Proving Rape under the Indian Penal Code

With the enactment of the Indian Penal Code (IPC) in 1860, India was brought under a uniform system of criminal law. Thomas Macaulay, the author of these laws, sought to produce a systematic criminal law that could be applied to all of India’s population (Macaulay 1838: vii-viii). The code ushered in a new era of governance in India, producing a standard set of rules that governed the behaviour and bodies of people in new ways. The penal code set forth legal standards that necessitated novel approaches to rules of evidence that could systematically prove criminal activity.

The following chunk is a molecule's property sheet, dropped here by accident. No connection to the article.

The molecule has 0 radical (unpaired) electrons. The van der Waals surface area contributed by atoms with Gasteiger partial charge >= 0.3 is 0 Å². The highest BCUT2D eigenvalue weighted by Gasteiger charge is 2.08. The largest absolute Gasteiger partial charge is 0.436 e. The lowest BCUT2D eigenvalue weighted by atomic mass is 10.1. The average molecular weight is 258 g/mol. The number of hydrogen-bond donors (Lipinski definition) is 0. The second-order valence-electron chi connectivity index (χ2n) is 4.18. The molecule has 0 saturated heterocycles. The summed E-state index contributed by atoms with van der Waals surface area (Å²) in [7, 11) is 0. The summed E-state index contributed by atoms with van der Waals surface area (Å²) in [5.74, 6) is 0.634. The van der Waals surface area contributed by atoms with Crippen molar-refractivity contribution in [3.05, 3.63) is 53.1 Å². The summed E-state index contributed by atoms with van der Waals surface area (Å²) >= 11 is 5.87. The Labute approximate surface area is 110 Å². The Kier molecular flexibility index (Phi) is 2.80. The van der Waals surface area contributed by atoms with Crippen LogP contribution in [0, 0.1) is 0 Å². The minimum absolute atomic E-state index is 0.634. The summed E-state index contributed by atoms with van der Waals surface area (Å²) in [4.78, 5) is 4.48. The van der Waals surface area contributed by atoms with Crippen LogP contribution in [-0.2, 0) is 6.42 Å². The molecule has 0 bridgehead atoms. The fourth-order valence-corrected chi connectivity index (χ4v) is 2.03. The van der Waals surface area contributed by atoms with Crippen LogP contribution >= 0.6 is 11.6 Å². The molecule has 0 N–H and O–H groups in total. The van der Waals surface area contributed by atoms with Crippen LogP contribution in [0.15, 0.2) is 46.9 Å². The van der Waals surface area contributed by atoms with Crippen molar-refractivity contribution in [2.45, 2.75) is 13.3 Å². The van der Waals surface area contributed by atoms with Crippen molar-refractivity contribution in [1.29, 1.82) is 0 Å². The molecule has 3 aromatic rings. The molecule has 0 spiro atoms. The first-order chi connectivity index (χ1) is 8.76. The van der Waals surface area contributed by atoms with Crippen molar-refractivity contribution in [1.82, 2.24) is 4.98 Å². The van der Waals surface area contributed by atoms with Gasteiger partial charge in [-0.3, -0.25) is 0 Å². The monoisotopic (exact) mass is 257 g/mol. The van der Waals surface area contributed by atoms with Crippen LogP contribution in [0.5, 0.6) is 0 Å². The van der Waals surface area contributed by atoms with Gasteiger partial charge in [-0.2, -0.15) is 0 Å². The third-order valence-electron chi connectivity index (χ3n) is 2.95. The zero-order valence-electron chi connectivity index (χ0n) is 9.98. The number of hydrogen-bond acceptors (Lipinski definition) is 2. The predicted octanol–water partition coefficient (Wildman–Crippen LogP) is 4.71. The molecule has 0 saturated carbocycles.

The drafting and implementation of the penal code created the substantive framework for the adjudication of rape cases, which was defi ned by Section 375 of the IPC. The legal defi nition of rape is crucial to understanding the role of medical evidence in rape cases in Indian courts. Prior to the amendment of Section 375 in 2013, a man committed rape if he had sexual intercourse with a woman under one of six circumstances enumerated in the section. Sexual intercourse was defi ned as penetration of the vulva by the penis to any extent, however slight; ejaculation was not required. The amendment in 2013 broadened the defi nition of rape. It extended rape beyond penile-vaginal penetration, to include penetration by the penis of orifi ces other than the vagina of a woman, as well as penetration by objects or body parts other than the penis, into the vagina, and other orifi ces of a woman. Although the acts constituting intercourse were broadened, the core issue in proving rape remains establishing nonconsensual penetration. In order to convict a man of rape, the prosecution has to prove that penetration had occurred without the woman’s consent. Proving lack of consent thus is often the crucial element in rape cases. Since there are generally no witnesses to the act of rape, prosecutors have to rely on the testimony of the victim along with any other relevant evidence (such as medical evidence) to show that woman had not consented to penetration. As early as 1952, the Supreme Court of India ruled that a conviction for rape could be based solely on the victim’s testimony.3 However, as in any other case, testing the reliability of the testimony of the witness was critical to determining guilt. In rape cases, defence counsels employed Section 155(4) of the Indian Evidence Act, 1872 which permitted them to crossexamine the victim to show that she was of a generally “immoral character”. The defence could use evidence of the past sexual history of the woman to attack or create doubt about the vera city of her claim of rape, based on an assessment of her sexual behaviour as promiscuous or otherwise improper. Alongside witness testimony about the “immoral behaviour” of the woman, medical evidence was often used as an “objective” tool to assess the past sexual history of the woman. Although Section 155(4) was repealed in 2003, the use of medical evidence to assess a woman’s sexual “habituation” continues even today. Despite the change in the law excluding a woman’s past sexual history, medical exams continue to assess women’s past sexual history through medical tests that claim to demonstrate women’s habituation to sexual intercourse.